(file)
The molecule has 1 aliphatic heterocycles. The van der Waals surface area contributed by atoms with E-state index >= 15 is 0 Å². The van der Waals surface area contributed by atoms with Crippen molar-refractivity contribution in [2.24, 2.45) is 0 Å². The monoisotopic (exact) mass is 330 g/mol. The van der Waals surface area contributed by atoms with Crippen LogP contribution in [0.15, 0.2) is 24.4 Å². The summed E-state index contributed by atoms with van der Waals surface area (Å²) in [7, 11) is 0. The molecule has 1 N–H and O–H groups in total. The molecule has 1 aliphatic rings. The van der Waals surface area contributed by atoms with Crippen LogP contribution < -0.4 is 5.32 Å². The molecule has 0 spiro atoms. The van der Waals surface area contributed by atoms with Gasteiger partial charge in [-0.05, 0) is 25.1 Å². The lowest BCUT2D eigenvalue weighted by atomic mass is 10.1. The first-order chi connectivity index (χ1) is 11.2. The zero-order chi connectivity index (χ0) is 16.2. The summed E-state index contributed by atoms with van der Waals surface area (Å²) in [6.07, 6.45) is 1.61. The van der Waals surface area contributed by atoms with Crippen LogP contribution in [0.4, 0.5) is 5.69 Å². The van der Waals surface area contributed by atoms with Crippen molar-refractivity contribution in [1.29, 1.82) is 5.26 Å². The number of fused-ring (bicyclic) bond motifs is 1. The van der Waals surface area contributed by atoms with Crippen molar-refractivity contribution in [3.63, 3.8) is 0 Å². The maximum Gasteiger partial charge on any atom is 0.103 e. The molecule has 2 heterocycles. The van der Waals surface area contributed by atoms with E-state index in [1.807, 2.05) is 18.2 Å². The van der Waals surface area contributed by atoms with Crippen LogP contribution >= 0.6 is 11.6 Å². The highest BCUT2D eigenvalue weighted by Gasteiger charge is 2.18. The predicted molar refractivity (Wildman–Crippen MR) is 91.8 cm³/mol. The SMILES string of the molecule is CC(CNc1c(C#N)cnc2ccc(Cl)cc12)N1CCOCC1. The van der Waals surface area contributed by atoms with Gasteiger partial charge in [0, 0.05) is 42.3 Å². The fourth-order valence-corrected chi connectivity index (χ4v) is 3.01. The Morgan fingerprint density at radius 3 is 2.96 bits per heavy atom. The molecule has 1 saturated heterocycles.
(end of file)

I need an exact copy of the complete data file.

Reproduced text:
The molecule has 1 aliphatic heterocycles. The van der Waals surface area contributed by atoms with E-state index >= 15 is 0 Å². The van der Waals surface area contributed by atoms with Crippen molar-refractivity contribution in [2.24, 2.45) is 0 Å². The monoisotopic (exact) mass is 330 g/mol. The van der Waals surface area contributed by atoms with Crippen LogP contribution in [0.15, 0.2) is 24.4 Å². The summed E-state index contributed by atoms with van der Waals surface area (Å²) in [7, 11) is 0. The molecule has 1 N–H and O–H groups in total. The molecule has 1 aliphatic rings. The van der Waals surface area contributed by atoms with Crippen LogP contribution < -0.4 is 5.32 Å². The molecule has 0 spiro atoms. The van der Waals surface area contributed by atoms with Gasteiger partial charge in [-0.05, 0) is 25.1 Å². The lowest BCUT2D eigenvalue weighted by atomic mass is 10.1. The first-order chi connectivity index (χ1) is 11.2. The zero-order chi connectivity index (χ0) is 16.2. The summed E-state index contributed by atoms with van der Waals surface area (Å²) in [6.07, 6.45) is 1.61. The van der Waals surface area contributed by atoms with Crippen LogP contribution in [0.4, 0.5) is 5.69 Å². The van der Waals surface area contributed by atoms with Crippen molar-refractivity contribution in [1.29, 1.82) is 5.26 Å². The number of fused-ring (bicyclic) bond motifs is 1. The van der Waals surface area contributed by atoms with Crippen molar-refractivity contribution in [3.63, 3.8) is 0 Å². The maximum Gasteiger partial charge on any atom is 0.103 e. The molecule has 2 heterocycles. The van der Waals surface area contributed by atoms with E-state index in [1.807, 2.05) is 18.2 Å². The van der Waals surface area contributed by atoms with Crippen LogP contribution >= 0.6 is 11.6 Å². The highest BCUT2D eigenvalue weighted by Gasteiger charge is 2.18. The predicted molar refractivity (Wildman–Crippen MR) is 91.8 cm³/mol. The SMILES string of the molecule is CC(CNc1c(C#N)cnc2ccc(Cl)cc12)N1CCOCC1. The van der Waals surface area contributed by atoms with Gasteiger partial charge in [0, 0.05) is 42.3 Å². The fourth-order valence-corrected chi connectivity index (χ4v) is 3.01. The Morgan fingerprint density at radius 3 is 2.96 bits per heavy atom. The molecule has 1 saturated heterocycles.